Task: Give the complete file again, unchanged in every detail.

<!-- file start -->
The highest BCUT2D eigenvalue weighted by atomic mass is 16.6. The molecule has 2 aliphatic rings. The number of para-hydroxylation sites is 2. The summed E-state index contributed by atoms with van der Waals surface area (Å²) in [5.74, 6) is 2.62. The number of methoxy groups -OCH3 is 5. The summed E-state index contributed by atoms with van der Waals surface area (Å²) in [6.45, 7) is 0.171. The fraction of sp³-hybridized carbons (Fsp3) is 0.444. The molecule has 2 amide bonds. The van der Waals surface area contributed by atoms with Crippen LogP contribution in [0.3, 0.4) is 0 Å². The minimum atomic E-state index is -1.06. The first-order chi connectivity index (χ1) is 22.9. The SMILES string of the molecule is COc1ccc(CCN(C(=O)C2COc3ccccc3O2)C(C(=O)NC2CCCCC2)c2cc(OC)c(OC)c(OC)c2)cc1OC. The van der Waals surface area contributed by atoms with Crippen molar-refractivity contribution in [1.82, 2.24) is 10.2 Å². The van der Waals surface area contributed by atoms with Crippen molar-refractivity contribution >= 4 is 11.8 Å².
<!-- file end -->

The highest BCUT2D eigenvalue weighted by atomic mass is 16.6. The molecule has 2 aliphatic rings. The number of para-hydroxylation sites is 2. The summed E-state index contributed by atoms with van der Waals surface area (Å²) in [5.74, 6) is 2.62. The number of methoxy groups -OCH3 is 5. The summed E-state index contributed by atoms with van der Waals surface area (Å²) in [6.45, 7) is 0.171. The fraction of sp³-hybridized carbons (Fsp3) is 0.444. The molecule has 2 amide bonds. The van der Waals surface area contributed by atoms with Crippen LogP contribution in [0.3, 0.4) is 0 Å². The minimum atomic E-state index is -1.06. The first-order chi connectivity index (χ1) is 22.9. The SMILES string of the molecule is COc1ccc(CCN(C(=O)C2COc3ccccc3O2)C(C(=O)NC2CCCCC2)c2cc(OC)c(OC)c(OC)c2)cc1OC. The van der Waals surface area contributed by atoms with Crippen molar-refractivity contribution in [1.82, 2.24) is 10.2 Å². The van der Waals surface area contributed by atoms with Crippen molar-refractivity contribution >= 4 is 11.8 Å².